Lionel Logue is depicted in this 1953 photograph with his oldest son, Laurie, and Laurie's wife, Jo. They are on their way to Buckingham Palace.
The picture was taken after the death of Logue's wife, Myrtle, and not long before Logue died on the 12th of April, 1953 at the age of 73.
It was Logue who was responsible for helping King George VI overcome his stammer. The fruits of their collaboration were clearly evident when the monarch delivered his speech to the British empire on September 3, 1939 - the very address after which the film, "The King's Speech," is named.
Logue and King George VI remained good friends until the King died on February 6, 1952. Less than two months before his death, the King - who frequently exchanged letters with Logue - sent a final note to his speech therapist. Among other things, it states:
I am so sorry to hear that you have not been well again. As for myself, I have spent a wretched year culminating in that very severe operation[removal of a lung], from which I seem to be making a remarkable recovery. The latter fact is in many ways entirely down to you. Before this operation, Price Thomas the surgeon asked to see me breathe. When he saw the diaphragm move up and down naturally he asked me whether I had always breathed that way. I said no, I had been taught to breathe like that in 1926 & had gone on doing so. Another feather in your cap you see!! (George VI to Lionel Logue, 14 December 1951, quoted by Mark Logue and Peter Conradi in The King's Speech, at page 224.)
King George died in his sleep less than two months later (on February 6, 1952). He had lung cancer, although his physicians did not tell him the specifics of his illness.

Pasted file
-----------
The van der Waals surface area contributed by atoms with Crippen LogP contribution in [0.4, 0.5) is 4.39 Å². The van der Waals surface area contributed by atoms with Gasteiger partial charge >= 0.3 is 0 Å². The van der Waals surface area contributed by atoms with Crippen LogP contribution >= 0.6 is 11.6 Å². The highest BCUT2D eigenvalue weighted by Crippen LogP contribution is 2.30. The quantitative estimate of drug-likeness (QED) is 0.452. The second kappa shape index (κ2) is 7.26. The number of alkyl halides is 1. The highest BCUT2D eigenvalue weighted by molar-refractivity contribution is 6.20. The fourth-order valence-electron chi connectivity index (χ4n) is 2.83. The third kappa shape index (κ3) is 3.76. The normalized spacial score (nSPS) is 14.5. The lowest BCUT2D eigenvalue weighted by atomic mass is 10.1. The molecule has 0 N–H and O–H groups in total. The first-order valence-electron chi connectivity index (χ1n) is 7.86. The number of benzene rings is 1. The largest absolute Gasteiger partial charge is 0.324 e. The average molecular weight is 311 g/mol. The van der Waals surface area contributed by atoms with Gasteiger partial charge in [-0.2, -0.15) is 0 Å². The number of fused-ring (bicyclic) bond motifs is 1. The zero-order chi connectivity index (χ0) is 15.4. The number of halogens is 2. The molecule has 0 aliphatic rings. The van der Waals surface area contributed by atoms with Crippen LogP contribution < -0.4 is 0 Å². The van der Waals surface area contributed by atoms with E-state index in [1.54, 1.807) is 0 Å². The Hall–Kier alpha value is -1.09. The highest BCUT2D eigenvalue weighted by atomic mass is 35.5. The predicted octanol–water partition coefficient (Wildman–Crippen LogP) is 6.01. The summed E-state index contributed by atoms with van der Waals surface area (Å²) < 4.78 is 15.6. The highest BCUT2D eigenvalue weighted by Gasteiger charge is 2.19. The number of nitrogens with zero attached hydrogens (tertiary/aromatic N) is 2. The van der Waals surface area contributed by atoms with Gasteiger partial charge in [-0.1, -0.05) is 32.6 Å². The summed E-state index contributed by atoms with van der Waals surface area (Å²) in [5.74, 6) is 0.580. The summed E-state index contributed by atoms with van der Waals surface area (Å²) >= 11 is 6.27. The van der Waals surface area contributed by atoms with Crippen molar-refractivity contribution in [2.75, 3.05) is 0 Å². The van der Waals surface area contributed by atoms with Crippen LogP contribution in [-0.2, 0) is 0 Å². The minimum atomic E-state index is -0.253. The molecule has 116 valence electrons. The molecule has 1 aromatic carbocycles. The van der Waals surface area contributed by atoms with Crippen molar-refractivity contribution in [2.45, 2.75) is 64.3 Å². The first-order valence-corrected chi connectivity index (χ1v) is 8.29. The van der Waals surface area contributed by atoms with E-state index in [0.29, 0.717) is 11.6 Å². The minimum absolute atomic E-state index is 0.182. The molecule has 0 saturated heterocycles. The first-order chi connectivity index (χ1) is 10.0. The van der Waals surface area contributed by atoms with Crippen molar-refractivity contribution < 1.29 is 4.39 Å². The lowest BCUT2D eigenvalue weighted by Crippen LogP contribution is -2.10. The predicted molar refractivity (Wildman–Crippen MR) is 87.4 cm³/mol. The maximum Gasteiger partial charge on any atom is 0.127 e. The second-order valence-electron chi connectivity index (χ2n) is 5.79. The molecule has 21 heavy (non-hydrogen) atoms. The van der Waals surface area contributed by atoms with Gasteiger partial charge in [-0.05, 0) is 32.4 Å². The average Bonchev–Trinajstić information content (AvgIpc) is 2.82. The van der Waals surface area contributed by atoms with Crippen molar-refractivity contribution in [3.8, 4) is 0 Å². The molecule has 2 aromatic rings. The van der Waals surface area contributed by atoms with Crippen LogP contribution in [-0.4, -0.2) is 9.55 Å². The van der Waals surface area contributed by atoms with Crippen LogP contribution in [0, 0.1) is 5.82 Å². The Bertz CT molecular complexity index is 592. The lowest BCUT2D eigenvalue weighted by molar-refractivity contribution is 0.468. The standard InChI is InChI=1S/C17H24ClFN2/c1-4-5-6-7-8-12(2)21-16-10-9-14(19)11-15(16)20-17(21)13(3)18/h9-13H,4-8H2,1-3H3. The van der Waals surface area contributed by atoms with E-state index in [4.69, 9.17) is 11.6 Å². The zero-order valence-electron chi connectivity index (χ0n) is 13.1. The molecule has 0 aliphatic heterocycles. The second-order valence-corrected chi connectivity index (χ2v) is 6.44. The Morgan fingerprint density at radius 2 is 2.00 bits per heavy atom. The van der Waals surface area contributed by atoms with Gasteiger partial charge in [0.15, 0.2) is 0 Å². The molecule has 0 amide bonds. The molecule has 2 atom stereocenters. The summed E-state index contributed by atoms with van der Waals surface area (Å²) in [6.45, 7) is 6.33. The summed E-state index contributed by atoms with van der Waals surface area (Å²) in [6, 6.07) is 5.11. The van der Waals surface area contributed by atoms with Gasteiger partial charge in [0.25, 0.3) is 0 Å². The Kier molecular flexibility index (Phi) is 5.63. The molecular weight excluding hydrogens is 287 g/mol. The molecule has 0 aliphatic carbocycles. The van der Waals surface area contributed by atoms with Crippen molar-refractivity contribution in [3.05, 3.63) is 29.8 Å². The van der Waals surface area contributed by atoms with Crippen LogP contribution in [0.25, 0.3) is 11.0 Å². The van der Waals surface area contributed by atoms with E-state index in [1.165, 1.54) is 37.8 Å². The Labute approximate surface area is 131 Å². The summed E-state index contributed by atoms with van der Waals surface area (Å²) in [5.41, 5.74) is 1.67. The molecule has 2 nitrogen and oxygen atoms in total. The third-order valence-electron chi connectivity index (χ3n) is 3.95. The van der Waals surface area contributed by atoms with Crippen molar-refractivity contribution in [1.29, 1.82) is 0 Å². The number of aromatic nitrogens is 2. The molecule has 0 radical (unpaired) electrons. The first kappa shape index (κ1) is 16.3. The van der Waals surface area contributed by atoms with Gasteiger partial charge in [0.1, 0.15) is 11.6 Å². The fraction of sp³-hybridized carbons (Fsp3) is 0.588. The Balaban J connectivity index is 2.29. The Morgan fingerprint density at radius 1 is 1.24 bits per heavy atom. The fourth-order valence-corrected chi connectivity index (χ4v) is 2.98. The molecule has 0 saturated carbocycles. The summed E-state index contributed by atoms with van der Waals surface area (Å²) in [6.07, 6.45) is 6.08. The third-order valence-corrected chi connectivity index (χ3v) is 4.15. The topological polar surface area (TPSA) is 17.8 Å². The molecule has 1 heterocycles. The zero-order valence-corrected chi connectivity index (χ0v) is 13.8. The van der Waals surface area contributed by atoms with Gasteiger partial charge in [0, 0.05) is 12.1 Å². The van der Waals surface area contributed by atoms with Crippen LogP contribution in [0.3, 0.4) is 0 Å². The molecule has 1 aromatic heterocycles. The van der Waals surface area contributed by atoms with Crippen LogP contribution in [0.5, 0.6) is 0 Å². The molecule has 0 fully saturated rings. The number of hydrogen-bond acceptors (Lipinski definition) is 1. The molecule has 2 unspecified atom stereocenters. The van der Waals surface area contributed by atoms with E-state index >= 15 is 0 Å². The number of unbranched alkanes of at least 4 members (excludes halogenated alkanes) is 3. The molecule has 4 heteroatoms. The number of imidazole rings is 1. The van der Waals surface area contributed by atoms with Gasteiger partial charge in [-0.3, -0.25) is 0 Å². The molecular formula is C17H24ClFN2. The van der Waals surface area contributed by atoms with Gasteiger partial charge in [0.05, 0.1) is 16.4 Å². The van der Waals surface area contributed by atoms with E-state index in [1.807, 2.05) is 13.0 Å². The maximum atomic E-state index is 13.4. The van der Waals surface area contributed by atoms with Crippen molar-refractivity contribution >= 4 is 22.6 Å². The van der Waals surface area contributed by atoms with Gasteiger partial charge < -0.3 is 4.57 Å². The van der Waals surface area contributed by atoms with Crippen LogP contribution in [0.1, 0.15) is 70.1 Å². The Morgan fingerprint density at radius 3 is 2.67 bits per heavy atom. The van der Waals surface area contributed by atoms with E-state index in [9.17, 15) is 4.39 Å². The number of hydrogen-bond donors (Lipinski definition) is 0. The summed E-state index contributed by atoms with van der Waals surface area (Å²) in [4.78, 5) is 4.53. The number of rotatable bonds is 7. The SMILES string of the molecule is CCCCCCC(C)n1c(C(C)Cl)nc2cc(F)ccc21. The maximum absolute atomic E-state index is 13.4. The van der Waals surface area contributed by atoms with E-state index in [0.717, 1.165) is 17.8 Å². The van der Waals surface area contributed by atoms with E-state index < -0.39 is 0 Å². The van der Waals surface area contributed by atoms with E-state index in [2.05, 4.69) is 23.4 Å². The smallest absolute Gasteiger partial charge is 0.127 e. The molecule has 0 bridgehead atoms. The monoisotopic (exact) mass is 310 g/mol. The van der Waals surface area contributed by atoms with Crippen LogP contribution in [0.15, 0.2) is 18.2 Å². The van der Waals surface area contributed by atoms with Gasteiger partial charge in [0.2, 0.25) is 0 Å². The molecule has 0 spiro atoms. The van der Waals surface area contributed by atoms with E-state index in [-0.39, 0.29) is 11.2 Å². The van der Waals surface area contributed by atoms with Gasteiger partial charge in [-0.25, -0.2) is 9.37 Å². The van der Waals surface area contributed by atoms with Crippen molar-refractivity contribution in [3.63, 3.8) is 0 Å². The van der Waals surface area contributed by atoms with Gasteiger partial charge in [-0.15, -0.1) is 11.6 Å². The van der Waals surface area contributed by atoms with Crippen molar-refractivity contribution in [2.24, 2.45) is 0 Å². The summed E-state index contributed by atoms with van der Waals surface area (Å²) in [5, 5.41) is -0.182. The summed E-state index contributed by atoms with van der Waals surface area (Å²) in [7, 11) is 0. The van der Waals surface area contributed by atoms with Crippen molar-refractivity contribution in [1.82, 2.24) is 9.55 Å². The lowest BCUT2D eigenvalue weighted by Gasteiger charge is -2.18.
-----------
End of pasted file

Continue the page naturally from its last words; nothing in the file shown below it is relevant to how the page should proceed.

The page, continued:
Twenty days after the King's death, Logue wrote to his widow (then known as the Queen Mother). He noted how hard George VI had worked to improve his speaking ability:
...Since 1926 he honoured me, by allowing me to help him with his speech, & no man ever worked as hard as he did, & achieved such a grand result. During all those years you were a tower of strength to him & he has often told me how much he has owed to you, and the excellent result could never have been achieved if it had not been for your help. I have never forgotten your gracious help to me after my own beloved girl [his wife, Myrtle] passed on. (Logue to Queen Elizabeth, the Queen Mother - February 26, 1952 - the U.K. National Archives.)
Despite her grief at the unexpected death of her husband, the Queen Mother replied two days later. She was gracious in her praise of Logue:
...I think that I know perhaps better than anyone just how much you helped the King, not only with his speech, but through that his whole life & outlook on life. I shall always be deeply grateful to you for all you did for him. He was such a splendid person and I don't believe that he ever thought of himself at all. I did so hope that he might have been allowed a few years of comparative peace after the many anguished years he has had to battle through so bravely. But it was not to be. I do hope that you will soon be better. (The Queen Mother to Lionel Logue, 28 February 1952, U.K. National Archives.)
Even after George VI was gone, Logue continued to be an invited guest at Buckingham Palace. The new queen, Elizabeth II, gave Logue one of her father's possessions - a gold snuff box. She sent the gift, with a personal letter, including these words:
I am sending you this little box which always stood on the King's table, & which he was rather fond of, as I am sure you would like a little personal souvenir of someone who was so grateful to you for all you did for him. The box was on his writing table, & I know that he would wish you to have it.
I do hope that you are feeling better. I miss the King more & more.
Yours v sincerely
Elizabeth R. (Queen Elizabeth II to Lionel Logue, U.K. National Archives.)
The new Queen invited Logue to her coronation (scheduled for June 2, 1953), but he did not get better. In early 1953, he became bedridden. He died of kidney failure on April 12, 1953.
Logue's body was cremated. His funeral was held, five days after his death, at Holy Trinity Church in Brompton. Both the Queen, and the Queen Mother sent representatives to pay their respects. So did the Australian High Commissioner.
Image online, courtesy the U.K. National Archives.